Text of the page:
Trust me, there will not be a repeat in 2022 of the Yankees-Tigers classic pennant race of 1961, staged in a ten-team league. The gift of the wild card was generations away.
For the 1961 season, the American League expanded from eight teams with the additions of the Washington Senators (replacing the Senators team that fled to Minnesota) and the Los Angeles Angels. To keep the schedule balanced with the expanded number of teams, the regular season was stretched from 154 games to 162.
The Yankees won 109 of them, second-most in franchise history to the 1927 Murderers’ Row lineup that won one more with Babe Ruth and Lou Gehrig. The team would perform so well that they immediately entered into the debate of “greatest Yankee team ever.”
The Detroit Tigers with Al Kaline, Rocky Colavito, Norm Cash and Jim Bunning were the Yankees’ closest competition. Kaline had a terrific season, befitting a future Hall of Famer. He was the runner-up in the batting race at .324, led the league in doubles with 41, struck 19 homers, drove in 82 and won a Gold Glove in right field. The Tigers would win 101 games, tying the franchise record set in 1934. Cash would win the batting title with a .361 average and never again bat .300 in the remaining 13 seasons of his career.
The season before had been tumultuous in Detroit. On the eve of the 1960 season, Cleveland traded the reigning American League home run co-champion, Colavito, in exchange for the reigning batting champion, Harvey Kuenn. For his three seasons in Tiger Stadium, Colavito was magnificent, averaging 35 homers and 114 runs batted in.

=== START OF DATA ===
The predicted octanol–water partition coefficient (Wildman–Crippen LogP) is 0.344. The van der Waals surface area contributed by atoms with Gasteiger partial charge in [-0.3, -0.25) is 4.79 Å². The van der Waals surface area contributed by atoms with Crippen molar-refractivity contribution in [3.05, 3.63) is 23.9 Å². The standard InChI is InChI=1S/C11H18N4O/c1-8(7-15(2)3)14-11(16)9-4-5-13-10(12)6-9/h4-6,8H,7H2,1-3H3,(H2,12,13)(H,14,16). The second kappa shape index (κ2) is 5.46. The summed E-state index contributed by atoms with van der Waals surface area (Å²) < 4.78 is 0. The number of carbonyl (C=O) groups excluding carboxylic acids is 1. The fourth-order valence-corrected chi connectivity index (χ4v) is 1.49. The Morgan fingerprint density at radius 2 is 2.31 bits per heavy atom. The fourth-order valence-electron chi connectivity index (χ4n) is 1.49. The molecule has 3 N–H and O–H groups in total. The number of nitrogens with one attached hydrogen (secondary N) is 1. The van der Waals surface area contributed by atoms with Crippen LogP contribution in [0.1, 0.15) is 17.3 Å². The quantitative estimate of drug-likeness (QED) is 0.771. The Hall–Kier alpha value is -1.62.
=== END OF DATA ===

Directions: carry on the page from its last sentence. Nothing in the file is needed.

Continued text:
But that swap was nothing in comparison for what lay ahead.
In early August, the Indians and Tigers TRADED MANAGERS at a time when both clubs were slumping. Cleveland had lost 18 of their last 25 games, Detroit, 12 of 15. Jimmy Dykes went to Cleveland, Joe Gordon, once a coach and scout for the Tigers, was back in Detroit. But he was gone for the ’61 season.
On September 1, 1961, with the Yankees leading by one and a half games,
the Tigers came to Yankee Stadium for a crucial weekend three-game series that would draw 171,503 fans.
When the Detroit series began, Roger Maris had hit 51 homers and Mickey Mantle, protecting him in the lineup, was at 48. Both clearly had a chance to break the most important record in American professional sports, Babe Ruth’s 1927 record of 60 home runs.
On a sweltering Friday night, the Yankees won the first game 1-0 when Bill Skowron’s base hit through the shortstop hole drove in Elston Howard with two outs in the bottom of the ninth.
The shortstop on that club, Hall of Fame broadcaster Tony Kubek, told me, “Our third base coach, Frank Crosetti, detected that Tigers pitcher Don Mossi would throw a curve. He let Skowron know, and he hit it through the left side for the game winner.”
On Saturday, the Tigers grabbed a 2-0 lead in the first inning on Colavito’s 40th homer. But Maris’ 52nd homer gave the Yankees a 3-2 lead and his 53rd helped punctuate a 7-2 victory. The Yanks defeated Frank Lary, who built an illustrious history defeating the Bronx Bombers, earning the nickname, “Yankee Killer.”
Tigers ace Jim Bunning started the third game Sunday afternoon and surrendered Mantle’s 49th home run in the first inning. Down 5-4 in the bottom of the 9th, Mantle led off and struck number 50. Three batters later, Elston Howard, batting .359, hit a three-run homer to deliver an 8-5 victory and a sweep. Luis Arroyo, the best relief pitcher in the league, won two of the games and saved the other.